Wednesday, March 08, 2006

What makes a bestseller?

Here's a quick and dirty P5 for you . . .

(1) SUFFER IN SILENCE: 28,402 6
(3) CONVICTION: 75,168 6
(5) COOKIN' FOR LOVE: 91,805 5


No matter what PublishAmerica tells you about how they are the nation's largest book publisher (or whatever) or even what Random House may tell you--it turns out Lulu may end up being the world's largest--if you go by number of titles.

This is a nifty article--and the numbers are astounding. Looks like being in the DIY generation may push Lulu into the number one spot.

And there is even more info here.

Some great (and telling) stats/comments include:

"According to Publishers Weekly, of the 18,108 titles published by the American self-publishing company iUniverse in 2004, only 14 were on sale in Barnes & Noble and only 83 sold more than 500 copies."

"[Young's] ambition is to have a million authors selling 100 copies each, rather than 100 authors selling a million copies each. He claims that in a few years there will be more titles being published on than in the conventional publishing industry."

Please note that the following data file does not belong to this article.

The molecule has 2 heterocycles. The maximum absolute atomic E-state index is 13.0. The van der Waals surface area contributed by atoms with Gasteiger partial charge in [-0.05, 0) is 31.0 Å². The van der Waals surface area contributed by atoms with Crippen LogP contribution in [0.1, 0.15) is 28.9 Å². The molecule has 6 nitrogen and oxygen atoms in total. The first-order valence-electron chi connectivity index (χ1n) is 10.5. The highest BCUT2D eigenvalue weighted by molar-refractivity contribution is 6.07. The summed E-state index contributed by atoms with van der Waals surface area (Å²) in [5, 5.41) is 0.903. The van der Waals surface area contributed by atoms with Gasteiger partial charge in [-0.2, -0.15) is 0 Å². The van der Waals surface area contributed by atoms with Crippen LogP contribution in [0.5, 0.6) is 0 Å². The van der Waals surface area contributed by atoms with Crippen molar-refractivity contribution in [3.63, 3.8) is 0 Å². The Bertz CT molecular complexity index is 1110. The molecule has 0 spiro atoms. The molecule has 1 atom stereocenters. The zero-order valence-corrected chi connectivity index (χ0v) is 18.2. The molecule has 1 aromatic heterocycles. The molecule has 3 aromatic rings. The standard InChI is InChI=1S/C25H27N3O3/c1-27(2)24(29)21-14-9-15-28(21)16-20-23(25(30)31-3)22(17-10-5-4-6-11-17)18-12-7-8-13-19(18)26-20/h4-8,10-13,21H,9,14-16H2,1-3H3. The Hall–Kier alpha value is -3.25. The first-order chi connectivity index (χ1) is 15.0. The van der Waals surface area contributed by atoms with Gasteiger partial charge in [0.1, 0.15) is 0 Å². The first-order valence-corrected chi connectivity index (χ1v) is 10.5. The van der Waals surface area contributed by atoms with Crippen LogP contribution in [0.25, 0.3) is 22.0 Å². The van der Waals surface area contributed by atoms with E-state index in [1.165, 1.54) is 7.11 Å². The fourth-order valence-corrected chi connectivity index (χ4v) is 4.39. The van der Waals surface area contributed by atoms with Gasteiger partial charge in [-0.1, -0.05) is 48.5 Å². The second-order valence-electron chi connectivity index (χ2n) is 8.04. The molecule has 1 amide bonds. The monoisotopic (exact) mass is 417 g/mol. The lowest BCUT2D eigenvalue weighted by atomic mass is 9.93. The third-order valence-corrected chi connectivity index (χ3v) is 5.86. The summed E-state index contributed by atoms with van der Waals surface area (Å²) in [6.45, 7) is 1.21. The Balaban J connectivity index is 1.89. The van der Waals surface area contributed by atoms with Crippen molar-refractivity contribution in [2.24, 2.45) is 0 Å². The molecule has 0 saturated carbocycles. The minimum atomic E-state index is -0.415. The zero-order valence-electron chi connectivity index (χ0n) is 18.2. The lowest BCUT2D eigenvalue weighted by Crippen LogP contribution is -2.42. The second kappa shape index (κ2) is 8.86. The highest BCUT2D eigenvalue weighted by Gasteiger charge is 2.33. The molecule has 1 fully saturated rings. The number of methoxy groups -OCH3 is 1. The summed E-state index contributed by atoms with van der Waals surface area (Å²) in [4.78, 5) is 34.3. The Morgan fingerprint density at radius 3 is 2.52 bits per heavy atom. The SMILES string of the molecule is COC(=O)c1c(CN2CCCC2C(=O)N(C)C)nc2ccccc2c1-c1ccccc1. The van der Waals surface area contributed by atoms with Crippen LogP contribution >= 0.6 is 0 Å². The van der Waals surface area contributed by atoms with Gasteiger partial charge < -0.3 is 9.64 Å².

Well, the answer to my bestseller question is vague. It seems everyone (every paper, that is) has some different standard for what makes a book a bestseller in terms of sales. Usually, it is something like 20,000 units over a specific period (like a few weeks or a month.)

In PublishAmerica's case, we have to assume it is something like 6 or 7 books.

PA has this posted on their website:

"PublishAmerica Celebrates James Elders's Best-Selling Book
Flatwoods and Lighterknots---James Elders's rich, candid cameo into post-World War II southern culture---is one of PublishAmerica's Top-Ten Best-Selling Books for the month of February; it is the story of America's technological---and societal---response to the advent of peace, as chronicled through the poignant narrative of a young boy. Congratulations to James Elders!"

The book's Amazon ranking (which, granted, is not a tell-all) has been hovering in the 1,500,000 range, which is about a book every three weeks. Not to disparage Mr. Elders's book, of course--it might actually be good (I have not read it) but if PA is going to take this approach, maybe they should just go ahead and say all their books are bestsellers--sort of the way I do about my own.